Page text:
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Final Exam


The final exam will be distributed on Friday, 8 May. It will be due (via email) by 5:30 PM on Wednesday, 13 May. In total, the exam should not take more than a few hours to complete.

The questions on this exam will be based on the discussion questions considered each week. (Indeed, the questions may even be precisely the same.) The best method of exam preparation will thus be to diligently develop responses to the discussion questions while preparing for the discussions, to take good notes during discussion, and to expand and revise one’s notes after the discussions. Suffice it to say, those students who have kept up throughout the term will not find many surprises. Those who have not may find themselves working more during the exam period than they would like.

Policies and Procedures

All of the standard rules–word counts, tardiness penalties, and formatting guidelines–apply for this exam. You can review those policies here. Additionally, please note the following for this final exam:

  • This is an exam, and I remind you to treat it as such. While I encouraged you to help one another with the essay assignments, I would like you to complete this exam entirely on your own. Please remember that the honor code applies, as always.
  • I will happily answer clarification questions; but I would like you to develop the substance of your responses on your own.
  • Please include individual word counts for each answer. Each question has its own word limit and will be scored separately.

Exam Deadline

Lastly, please do not wait until the last minute to submit the exam. I have obliged myself to continue being strict in enforcing the tardiness penalties. I will do so with the exam as well. If you submit the exam more than 24 hours in advance, I commit to confirming its receipt before I go to bed that evening. I will also try to confirm receipt of the essays on an ongoing basis, but I will be away from email periodically. Remember that the closer you come to that deadline, the smaller the margin of error–and the window for redressing such errors!–becomes. If you have any problems and/or doubts, send me a separate email (without attachments) to make inquiries and try to call me (650.380.9978 and 802.443.5442).


Exam Questions

Respond to the three following prompts within the prescribed word limits. When writing this exam, remember to answer all of the questions raised by each prompt. (Do not ignore any of the questions within the prompts!) This is different from writing an essay in which you construct and defend an argument. Here your purpose is to simply to demonstrate your knowledge and understanding by answering pitched questions.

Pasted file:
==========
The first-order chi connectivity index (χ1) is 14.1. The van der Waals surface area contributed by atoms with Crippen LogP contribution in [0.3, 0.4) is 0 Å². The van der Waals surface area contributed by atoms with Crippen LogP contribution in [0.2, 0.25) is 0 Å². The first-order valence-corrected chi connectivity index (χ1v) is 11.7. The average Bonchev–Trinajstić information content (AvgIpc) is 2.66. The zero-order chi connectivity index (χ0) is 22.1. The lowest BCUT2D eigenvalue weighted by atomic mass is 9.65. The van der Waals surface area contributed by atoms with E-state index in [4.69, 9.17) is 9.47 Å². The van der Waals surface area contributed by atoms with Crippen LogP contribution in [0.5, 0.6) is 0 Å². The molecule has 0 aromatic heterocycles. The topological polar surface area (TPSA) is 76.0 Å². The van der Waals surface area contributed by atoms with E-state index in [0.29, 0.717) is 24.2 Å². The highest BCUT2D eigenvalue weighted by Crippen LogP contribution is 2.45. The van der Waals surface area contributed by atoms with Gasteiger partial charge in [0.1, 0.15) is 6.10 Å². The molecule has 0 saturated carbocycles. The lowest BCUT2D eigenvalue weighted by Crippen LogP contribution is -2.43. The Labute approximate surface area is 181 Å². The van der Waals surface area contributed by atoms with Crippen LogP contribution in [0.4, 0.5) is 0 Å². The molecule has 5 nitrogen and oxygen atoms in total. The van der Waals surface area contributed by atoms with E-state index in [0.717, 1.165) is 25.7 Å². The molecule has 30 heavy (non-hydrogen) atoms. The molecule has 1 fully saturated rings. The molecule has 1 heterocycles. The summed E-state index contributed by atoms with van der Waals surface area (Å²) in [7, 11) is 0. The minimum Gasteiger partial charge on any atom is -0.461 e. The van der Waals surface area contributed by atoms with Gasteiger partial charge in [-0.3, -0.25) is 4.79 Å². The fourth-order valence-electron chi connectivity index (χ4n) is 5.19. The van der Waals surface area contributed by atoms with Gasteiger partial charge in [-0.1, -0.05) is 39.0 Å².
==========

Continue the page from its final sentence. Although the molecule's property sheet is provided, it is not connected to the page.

(1) Answer either (a) or (b) in less than 400 words.

  • (a) What did Locke see as the trade-offs between using wheat as a measure of value and using precious metals? What would have been the implications of pegging England’s exchange rate to the value of wheat instead of precious metals
  • (b) How does Adam Smith explain the creation of political society? How does this view compare with the account given by John Locke in the Second Treatise? What do these differing views imply for each theorist’s understanding of the role of government regulation of the economy?

(2) To a large extent, the international economic order that emerged after the Second World War was forged jointly by Great Britain and the United States. Both shared a common vision for the postwar international economic order, but they did not always agree on how to best bring that vision into being. How would you describe that shared vision? How did the order they sought to build contrast with previous global economic orders? What were their major disagreements about trade and the monetary system? What was the compromise that was reached? How would you explain their decision to settle on that compromise versus any of the other possible compromises? Respond to all of these questions in no more than 650 words (total).

(3) Answer either (a) or (b) in less than 650 words.

  • (a) So-called “structural theories” (addressed in Class 3 and elsewhere) have historically enjoyed a special prominence in the field of IPE. As you have seen, such theories have been used to explain both international trade and the international monetary system. This question will challenge you to consider whether such theories work the same in both sub-subfields of IPE (trade and money). How does Krasner’s understanding of the influence of the distribution of power on trade compare to Kindleberger’s understanding of the influence of the distribution of power on the international monetary system? Do international international regimes operate the same in both the realms of trade and money?
  • (b) J. Marcus Fleming suggested that the “balance of payments rationale”  has frequently motivated states to manage their trade and commerce. Milton Friedman similarly suggested that the same pressures ought to encourage states to choose one type of exchange rate regime rather than another. In Topic 2, we considered several types of explanations of foreign economic policy. Among those explanations, how would you fit in the “balance of payments rationale”? Compared to the other potential influences on foreign economic policy, how influential has the “balance of payments rationale” been in shaping previous trends in trade and foreign monetary policy? In so far as policy makers have had to prioritize one over the other, which has traditionally been given priority? Which is given priority today?

(4) John Locke and John Maynard Keynes in a cage match. Who would win? (2 words)

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